Thursday, April 26, 2012

GC 12 day three: order as identity: restructuring the body of Christ

The following is a blog I wrote for Methodist Federation for Social Action, the organization I am serving with here at General Conference.


As the Young Adult Legislative Coordinator for General Administration, my day was spent in committee listening to presentations, discussion, and debate on the three restructuring proposals. Because these conversations are filled with complex language and business concerns, it is easy to forget that this work of restructuring our church is truly the work of reimagining who we are as the diverse people of God. So, with that being said, who will we choose to become? As one watching these conversations unfold, I would like to highlight two key questions of identity that I think are implicit in these proposals:

1) First, in the morning presentations on the three proposals, there was a significant contrast between an emphasis on life and death, especially between the Call to Action legislation and the MFSA plan. When the Call to Action team was asked by a Central Conference delegate if they had conducted research on the vital congregations of the Central Conferences, they answered that they had focused on the “declining, diseased” congregations in the United States. The MFSA team, on the other hand, emphasized dialogue with Central Conference delegates and a commitment to draw on the vitality that already exists in our church. Remembering the Episcopal Address by Bishop Weaver, my hope is that the new structure of The United Methodist Church will reflect not a fear of death, but our calling to be people of the “Resurrection Revolution,” living into Christ’s abundant gift of life.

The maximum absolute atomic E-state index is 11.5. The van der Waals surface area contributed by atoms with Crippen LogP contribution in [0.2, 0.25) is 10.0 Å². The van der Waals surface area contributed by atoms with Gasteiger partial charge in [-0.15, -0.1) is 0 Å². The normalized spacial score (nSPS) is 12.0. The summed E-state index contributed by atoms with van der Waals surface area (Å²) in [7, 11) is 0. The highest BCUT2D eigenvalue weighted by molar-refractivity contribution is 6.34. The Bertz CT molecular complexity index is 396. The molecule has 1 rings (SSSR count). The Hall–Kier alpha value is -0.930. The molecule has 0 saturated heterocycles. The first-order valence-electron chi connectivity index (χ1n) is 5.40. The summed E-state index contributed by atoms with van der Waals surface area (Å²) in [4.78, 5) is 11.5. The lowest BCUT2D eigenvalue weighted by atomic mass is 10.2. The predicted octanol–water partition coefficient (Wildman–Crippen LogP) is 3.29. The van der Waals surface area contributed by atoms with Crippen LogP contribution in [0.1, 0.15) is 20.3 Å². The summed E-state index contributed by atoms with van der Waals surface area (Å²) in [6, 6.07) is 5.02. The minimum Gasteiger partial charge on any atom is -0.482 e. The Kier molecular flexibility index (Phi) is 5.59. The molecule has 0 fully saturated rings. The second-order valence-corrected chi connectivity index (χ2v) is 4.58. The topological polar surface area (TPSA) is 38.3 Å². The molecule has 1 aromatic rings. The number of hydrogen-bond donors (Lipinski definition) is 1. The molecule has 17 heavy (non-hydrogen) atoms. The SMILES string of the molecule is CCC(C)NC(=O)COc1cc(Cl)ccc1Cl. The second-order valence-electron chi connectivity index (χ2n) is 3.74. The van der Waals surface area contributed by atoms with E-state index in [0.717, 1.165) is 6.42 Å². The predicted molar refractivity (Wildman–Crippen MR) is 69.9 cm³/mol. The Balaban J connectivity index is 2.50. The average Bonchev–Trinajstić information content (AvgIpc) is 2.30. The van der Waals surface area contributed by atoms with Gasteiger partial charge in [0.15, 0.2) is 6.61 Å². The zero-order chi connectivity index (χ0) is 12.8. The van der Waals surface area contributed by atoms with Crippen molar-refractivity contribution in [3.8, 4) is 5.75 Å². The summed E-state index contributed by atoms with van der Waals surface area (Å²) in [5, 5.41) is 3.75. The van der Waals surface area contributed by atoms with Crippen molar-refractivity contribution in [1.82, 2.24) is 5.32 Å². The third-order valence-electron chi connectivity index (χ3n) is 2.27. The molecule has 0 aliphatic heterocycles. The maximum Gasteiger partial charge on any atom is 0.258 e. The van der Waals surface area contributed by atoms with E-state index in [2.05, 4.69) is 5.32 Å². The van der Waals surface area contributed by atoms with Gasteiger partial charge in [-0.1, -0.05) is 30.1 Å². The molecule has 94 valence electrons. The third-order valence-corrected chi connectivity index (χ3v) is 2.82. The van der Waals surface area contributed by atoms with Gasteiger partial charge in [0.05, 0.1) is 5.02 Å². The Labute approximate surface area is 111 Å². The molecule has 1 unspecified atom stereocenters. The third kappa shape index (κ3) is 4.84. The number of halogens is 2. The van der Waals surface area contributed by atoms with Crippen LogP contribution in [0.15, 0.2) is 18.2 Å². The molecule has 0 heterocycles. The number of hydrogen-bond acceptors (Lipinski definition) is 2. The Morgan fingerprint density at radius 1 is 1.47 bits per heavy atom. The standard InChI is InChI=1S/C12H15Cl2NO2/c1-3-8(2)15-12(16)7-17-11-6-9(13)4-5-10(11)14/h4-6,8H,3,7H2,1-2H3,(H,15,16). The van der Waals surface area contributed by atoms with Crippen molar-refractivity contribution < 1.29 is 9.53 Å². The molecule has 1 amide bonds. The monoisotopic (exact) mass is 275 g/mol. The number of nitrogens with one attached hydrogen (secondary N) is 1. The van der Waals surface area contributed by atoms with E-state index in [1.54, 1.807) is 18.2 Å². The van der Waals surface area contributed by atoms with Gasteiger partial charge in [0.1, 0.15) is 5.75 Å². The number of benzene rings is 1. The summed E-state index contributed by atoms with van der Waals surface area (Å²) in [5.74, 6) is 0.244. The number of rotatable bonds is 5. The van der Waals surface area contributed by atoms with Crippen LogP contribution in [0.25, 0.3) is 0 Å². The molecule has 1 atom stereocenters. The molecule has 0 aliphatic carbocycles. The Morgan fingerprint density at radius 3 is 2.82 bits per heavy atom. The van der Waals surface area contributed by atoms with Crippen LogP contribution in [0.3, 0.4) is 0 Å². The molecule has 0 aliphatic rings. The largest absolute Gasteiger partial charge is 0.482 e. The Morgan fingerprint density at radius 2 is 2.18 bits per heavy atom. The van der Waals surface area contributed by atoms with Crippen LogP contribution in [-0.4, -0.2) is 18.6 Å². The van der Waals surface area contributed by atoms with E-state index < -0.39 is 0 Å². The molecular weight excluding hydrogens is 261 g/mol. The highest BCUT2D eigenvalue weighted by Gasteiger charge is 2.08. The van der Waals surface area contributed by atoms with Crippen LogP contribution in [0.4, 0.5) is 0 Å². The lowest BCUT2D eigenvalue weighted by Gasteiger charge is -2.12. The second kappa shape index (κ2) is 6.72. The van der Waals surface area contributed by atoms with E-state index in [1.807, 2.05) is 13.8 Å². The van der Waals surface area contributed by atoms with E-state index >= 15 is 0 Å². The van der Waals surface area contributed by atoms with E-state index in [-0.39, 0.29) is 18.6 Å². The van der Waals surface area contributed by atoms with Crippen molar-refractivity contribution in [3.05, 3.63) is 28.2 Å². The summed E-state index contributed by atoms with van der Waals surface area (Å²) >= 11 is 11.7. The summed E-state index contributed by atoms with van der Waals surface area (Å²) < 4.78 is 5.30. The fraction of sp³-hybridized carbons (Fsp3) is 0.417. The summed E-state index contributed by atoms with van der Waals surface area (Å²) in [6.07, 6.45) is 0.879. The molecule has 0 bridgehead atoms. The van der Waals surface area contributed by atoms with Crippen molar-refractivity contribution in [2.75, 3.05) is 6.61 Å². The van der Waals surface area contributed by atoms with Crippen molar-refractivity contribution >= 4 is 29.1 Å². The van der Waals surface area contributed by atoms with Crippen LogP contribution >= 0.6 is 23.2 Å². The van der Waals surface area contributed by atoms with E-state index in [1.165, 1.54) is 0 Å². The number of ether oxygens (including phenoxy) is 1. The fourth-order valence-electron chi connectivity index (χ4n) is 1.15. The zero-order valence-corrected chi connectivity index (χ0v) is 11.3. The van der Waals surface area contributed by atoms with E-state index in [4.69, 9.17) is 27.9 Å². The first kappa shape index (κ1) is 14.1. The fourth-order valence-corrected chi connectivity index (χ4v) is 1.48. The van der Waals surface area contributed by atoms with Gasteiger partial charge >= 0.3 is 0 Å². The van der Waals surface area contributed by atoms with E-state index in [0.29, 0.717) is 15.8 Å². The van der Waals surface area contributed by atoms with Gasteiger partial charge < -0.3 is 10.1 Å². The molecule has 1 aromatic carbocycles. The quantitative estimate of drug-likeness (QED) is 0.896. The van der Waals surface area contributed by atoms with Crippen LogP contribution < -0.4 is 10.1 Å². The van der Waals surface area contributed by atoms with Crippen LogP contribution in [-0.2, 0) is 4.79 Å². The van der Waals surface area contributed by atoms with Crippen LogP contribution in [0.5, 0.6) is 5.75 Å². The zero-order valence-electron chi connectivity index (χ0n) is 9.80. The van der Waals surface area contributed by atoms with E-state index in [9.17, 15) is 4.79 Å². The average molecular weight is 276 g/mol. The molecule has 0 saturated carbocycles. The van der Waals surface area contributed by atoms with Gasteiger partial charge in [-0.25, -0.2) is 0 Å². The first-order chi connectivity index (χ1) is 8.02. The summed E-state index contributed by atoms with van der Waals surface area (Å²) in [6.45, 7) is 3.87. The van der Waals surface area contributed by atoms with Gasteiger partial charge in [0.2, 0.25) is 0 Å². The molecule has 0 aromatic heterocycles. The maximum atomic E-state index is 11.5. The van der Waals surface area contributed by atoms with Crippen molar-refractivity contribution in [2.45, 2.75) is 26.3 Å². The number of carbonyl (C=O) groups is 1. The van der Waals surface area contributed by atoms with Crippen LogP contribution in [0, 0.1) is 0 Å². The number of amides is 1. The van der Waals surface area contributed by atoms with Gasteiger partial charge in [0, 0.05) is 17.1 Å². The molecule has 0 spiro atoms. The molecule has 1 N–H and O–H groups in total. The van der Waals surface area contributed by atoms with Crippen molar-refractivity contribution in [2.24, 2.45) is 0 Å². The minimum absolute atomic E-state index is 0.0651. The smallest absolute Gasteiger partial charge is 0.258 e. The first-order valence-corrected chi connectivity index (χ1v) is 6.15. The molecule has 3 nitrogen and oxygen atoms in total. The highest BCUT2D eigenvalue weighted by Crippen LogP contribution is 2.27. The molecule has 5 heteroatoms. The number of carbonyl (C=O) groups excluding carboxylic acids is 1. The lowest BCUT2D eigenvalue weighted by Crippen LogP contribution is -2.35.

2) Second, these decisions about structure are decisions about whose voices will be included and excluded in the leadership of the church—most significantly, the voices of the rapidly growing Central Conferences. The Call to Action legislation not only failed to study the vital congregations of the Central Conferences, it also fails to create abundant new spaces for these new people to serve as leaders of the denomination. The MFSA plan, however, proposes that 40% of general church leadership come from the Central Conferences. Furthermore, MFSA advocates for leadership from every region (Central Conference/Jurisdiction), in contrast to the language of “proportionality” of other plans, which—for example— could leave all of Europe with only one delegate. Seeking to become a church that welcomes all people, my hope is that we will order our life together in such a way that all voices are included and valued at the table.

As the committee work continues, I hope you will join me in praying not for one plan to prevail over another, but for the structure of our church to reflect who we are and who we are called to become as The United Methodist Church—the wholly inclusive, beautifully diverse body of Christ.

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